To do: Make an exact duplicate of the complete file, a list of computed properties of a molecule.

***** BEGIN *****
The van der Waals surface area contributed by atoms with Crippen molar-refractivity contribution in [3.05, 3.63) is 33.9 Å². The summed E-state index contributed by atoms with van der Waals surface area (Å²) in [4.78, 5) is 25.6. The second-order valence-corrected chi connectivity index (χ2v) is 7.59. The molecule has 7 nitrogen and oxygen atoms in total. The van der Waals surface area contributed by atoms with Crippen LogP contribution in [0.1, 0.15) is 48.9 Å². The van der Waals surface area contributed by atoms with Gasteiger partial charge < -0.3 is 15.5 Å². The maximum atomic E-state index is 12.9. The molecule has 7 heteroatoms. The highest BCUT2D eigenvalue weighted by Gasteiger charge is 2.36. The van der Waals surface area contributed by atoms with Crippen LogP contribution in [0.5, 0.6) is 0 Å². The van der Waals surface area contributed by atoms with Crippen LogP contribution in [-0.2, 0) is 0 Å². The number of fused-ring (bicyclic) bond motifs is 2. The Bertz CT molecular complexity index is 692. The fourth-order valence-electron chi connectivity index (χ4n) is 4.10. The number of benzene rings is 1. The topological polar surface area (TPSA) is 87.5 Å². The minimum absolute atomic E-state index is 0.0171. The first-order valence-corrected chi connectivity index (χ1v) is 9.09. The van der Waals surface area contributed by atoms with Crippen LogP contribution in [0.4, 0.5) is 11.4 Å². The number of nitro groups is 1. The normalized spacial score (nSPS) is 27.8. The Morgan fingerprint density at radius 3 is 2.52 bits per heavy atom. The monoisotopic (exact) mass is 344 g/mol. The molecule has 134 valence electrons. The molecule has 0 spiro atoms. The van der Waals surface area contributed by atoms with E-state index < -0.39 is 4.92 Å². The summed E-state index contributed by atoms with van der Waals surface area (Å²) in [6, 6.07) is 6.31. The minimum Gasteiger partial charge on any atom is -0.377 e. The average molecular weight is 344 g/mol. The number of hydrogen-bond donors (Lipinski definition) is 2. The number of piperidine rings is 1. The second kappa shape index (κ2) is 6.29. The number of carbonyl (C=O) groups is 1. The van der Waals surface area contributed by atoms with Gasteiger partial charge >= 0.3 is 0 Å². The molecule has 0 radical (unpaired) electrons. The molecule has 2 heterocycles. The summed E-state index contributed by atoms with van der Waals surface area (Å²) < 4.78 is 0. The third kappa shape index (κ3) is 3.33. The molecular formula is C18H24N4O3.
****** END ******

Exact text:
The van der Waals surface area contributed by atoms with Crippen molar-refractivity contribution in [3.05, 3.63) is 33.9 Å². The summed E-state index contributed by atoms with van der Waals surface area (Å²) in [4.78, 5) is 25.6. The second-order valence-corrected chi connectivity index (χ2v) is 7.59. The molecule has 7 nitrogen and oxygen atoms in total. The van der Waals surface area contributed by atoms with Crippen LogP contribution in [0.1, 0.15) is 48.9 Å². The van der Waals surface area contributed by atoms with Gasteiger partial charge < -0.3 is 15.5 Å². The maximum atomic E-state index is 12.9. The molecule has 7 heteroatoms. The highest BCUT2D eigenvalue weighted by Gasteiger charge is 2.36. The van der Waals surface area contributed by atoms with Crippen LogP contribution in [0.5, 0.6) is 0 Å². The van der Waals surface area contributed by atoms with Crippen LogP contribution in [-0.2, 0) is 0 Å². The number of fused-ring (bicyclic) bond motifs is 2. The Bertz CT molecular complexity index is 692. The fourth-order valence-electron chi connectivity index (χ4n) is 4.10. The number of benzene rings is 1. The topological polar surface area (TPSA) is 87.5 Å². The minimum absolute atomic E-state index is 0.0171. The first-order valence-corrected chi connectivity index (χ1v) is 9.09. The van der Waals surface area contributed by atoms with Crippen LogP contribution in [0.4, 0.5) is 11.4 Å². The number of nitro groups is 1. The normalized spacial score (nSPS) is 27.8. The Morgan fingerprint density at radius 3 is 2.52 bits per heavy atom. The monoisotopic (exact) mass is 344 g/mol. The molecule has 134 valence electrons. The molecule has 0 spiro atoms. The van der Waals surface area contributed by atoms with E-state index < -0.39 is 4.92 Å². The summed E-state index contributed by atoms with van der Waals surface area (Å²) in [6, 6.07) is 6.31. The minimum Gasteiger partial charge on any atom is -0.377 e. The average molecular weight is 344 g/mol. The number of hydrogen-bond donors (Lipinski definition) is 2. The number of piperidine rings is 1. The second kappa shape index (κ2) is 6.29. The number of carbonyl (C=O) groups is 1. The van der Waals surface area contributed by atoms with Gasteiger partial charge >= 0.3 is 0 Å². The molecule has 0 radical (unpaired) electrons. The molecule has 2 heterocycles. The summed E-state index contributed by atoms with van der Waals surface area (Å²) < 4.78 is 0. The third kappa shape index (κ3) is 3.33. The molecular formula is C18H24N4O3.